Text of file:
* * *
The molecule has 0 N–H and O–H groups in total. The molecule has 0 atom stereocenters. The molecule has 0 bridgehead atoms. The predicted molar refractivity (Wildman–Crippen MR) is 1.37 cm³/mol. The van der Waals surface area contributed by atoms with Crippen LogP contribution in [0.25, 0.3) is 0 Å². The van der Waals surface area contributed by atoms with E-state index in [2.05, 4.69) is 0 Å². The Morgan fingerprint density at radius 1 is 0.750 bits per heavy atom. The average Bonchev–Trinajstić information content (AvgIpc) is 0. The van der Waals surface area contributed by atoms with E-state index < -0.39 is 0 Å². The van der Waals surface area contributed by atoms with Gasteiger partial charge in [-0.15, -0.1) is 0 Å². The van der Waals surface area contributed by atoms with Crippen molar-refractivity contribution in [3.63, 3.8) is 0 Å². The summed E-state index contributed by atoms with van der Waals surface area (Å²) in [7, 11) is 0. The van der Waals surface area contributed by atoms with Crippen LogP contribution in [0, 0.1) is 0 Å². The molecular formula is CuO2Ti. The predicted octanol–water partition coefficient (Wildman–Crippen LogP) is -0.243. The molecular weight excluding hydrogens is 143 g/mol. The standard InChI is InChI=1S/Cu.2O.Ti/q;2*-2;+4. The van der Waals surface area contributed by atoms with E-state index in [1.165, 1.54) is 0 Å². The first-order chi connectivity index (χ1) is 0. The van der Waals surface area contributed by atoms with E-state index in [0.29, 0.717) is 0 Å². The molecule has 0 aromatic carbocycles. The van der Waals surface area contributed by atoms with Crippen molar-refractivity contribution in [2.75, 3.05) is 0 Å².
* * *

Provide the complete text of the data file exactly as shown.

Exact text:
The molecule has 0 N–H and O–H groups in total. The molecule has 0 atom stereocenters. The molecule has 0 bridgehead atoms. The predicted molar refractivity (Wildman–Crippen MR) is 1.37 cm³/mol. The van der Waals surface area contributed by atoms with Crippen LogP contribution in [0.25, 0.3) is 0 Å². The van der Waals surface area contributed by atoms with E-state index in [2.05, 4.69) is 0 Å². The Morgan fingerprint density at radius 1 is 0.750 bits per heavy atom. The average Bonchev–Trinajstić information content (AvgIpc) is 0. The van der Waals surface area contributed by atoms with E-state index < -0.39 is 0 Å². The van der Waals surface area contributed by atoms with Gasteiger partial charge in [-0.15, -0.1) is 0 Å². The van der Waals surface area contributed by atoms with Crippen molar-refractivity contribution in [3.63, 3.8) is 0 Å². The summed E-state index contributed by atoms with van der Waals surface area (Å²) in [7, 11) is 0. The van der Waals surface area contributed by atoms with Crippen LogP contribution in [0, 0.1) is 0 Å². The molecular formula is CuO2Ti. The predicted octanol–water partition coefficient (Wildman–Crippen LogP) is -0.243. The molecular weight excluding hydrogens is 143 g/mol. The standard InChI is InChI=1S/Cu.2O.Ti/q;2*-2;+4. The van der Waals surface area contributed by atoms with E-state index in [1.165, 1.54) is 0 Å². The first-order chi connectivity index (χ1) is 0. The van der Waals surface area contributed by atoms with E-state index in [0.29, 0.717) is 0 Å². The molecule has 0 aromatic carbocycles. The van der Waals surface area contributed by atoms with Crippen molar-refractivity contribution in [2.75, 3.05) is 0 Å².